The economic aspect of the Christmas season has long been a part of the holiday. So we shouldn’t be surprised one of Augusta’s first great Broad Street Christmas parades was designed to get customers into downtown stores.
In October 1933, The Chronicle announced, with front-page enthusiasm, the business community’s plan for a Dec. 12 Santa Claus parade.
“When good Saint Nick makes his triumphal entry into Augusta to inaugurate the 1933 holiday season officially, he will ride the wings of the Blue Eagle of the NRA,” the newspaper reported.
The NRA was the National Recovery Administration, a Dep-ression era agency set up to improve the economy and it encouraged such civic displays across the country.
“The great pageant … is to be a signal to roll down the curtain on depression …” the newspaper wrote.
Legendary civic booster Lester S. Moody, then-secretary of the Chamber of Commerce, modestly declared “Augusta has never seen anything like it.”
Two months later, he was proved right with a parade as grand as planned.
Despite a very cold, damp Tuesday, Dec. 12, thousands lined Broad Street from Fifth to 13th streets. School children – free from classwork – packed the street.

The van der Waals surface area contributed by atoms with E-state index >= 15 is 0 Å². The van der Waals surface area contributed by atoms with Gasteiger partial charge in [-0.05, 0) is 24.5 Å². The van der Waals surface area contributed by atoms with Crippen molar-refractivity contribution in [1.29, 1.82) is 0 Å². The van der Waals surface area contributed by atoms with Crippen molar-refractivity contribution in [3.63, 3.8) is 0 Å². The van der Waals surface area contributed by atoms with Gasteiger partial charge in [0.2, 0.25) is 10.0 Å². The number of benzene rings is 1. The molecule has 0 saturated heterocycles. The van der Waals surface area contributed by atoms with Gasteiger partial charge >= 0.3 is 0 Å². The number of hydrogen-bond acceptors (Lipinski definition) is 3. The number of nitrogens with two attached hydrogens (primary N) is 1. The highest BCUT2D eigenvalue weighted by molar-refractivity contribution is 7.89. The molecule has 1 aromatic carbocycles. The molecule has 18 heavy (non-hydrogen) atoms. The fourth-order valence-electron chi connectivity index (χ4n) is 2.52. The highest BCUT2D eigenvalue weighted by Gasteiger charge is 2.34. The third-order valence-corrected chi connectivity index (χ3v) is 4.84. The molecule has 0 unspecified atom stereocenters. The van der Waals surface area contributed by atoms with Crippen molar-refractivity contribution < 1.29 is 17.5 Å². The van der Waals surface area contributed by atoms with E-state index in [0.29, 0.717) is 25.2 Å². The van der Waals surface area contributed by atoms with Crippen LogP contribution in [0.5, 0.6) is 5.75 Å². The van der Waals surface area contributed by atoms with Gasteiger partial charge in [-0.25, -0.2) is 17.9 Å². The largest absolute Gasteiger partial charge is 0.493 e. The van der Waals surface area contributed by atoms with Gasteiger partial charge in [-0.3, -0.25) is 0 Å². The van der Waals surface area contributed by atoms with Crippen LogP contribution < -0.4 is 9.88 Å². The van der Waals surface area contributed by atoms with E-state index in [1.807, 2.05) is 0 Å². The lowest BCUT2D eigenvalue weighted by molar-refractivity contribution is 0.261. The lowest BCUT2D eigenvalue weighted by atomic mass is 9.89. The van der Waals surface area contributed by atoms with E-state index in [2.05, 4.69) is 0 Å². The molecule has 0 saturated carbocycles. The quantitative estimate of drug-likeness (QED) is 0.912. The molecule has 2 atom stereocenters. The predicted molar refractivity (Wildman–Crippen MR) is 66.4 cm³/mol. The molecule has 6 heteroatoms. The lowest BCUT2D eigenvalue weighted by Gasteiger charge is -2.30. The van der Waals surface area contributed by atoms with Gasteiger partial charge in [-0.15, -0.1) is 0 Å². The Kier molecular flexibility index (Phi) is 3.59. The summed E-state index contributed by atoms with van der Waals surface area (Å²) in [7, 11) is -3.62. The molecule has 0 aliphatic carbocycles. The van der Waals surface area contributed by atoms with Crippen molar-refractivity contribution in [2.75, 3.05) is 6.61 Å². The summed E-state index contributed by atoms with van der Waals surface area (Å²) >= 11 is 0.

They saw Santa Claus. They saw reindeer. They saw a “gigantic spectacle” including bands, magnificent floats, living totem poles, pets, ponies, possum, raccoons, hound dogs – “everything was there to do honor to his Christmas majesty Saint Nicholas.”
The parade was so long it took nearly two hours to pass a given spot, the newspaper reported.
There was not only a contest for the best parade entry or float, there were cash prizes. (The city of Augusta was the winner and got $35.) Houghton School got $30 for the most beautiful entry. Turpin Hill School got $30 for most original entry. And the Exchange Club won best float (and $30) in its category.
The parade also fulfilled its mercantile mission, bringing customers downtown.
“Stores, restaurants, refreshment places – all were packed and jammed,” The Chronicle reported. “Clerks hurried busily about the task of waiting on the tremendous crowd.”
It was just dark enough to have the Christmas lights turned on, “which added to the atmosphere of Christmas and the merchants had one of the busiest days they’ve had in the past four years.”
The 1933 Santa Claus parade didn’t pull Augusta out of the Depression, but it helped.
“Augusta was at her best,” a Chronicle editorial concluded the following day, “for all elements cooperated, working with a single purpose to put on one of the greatest pageants of recent years.”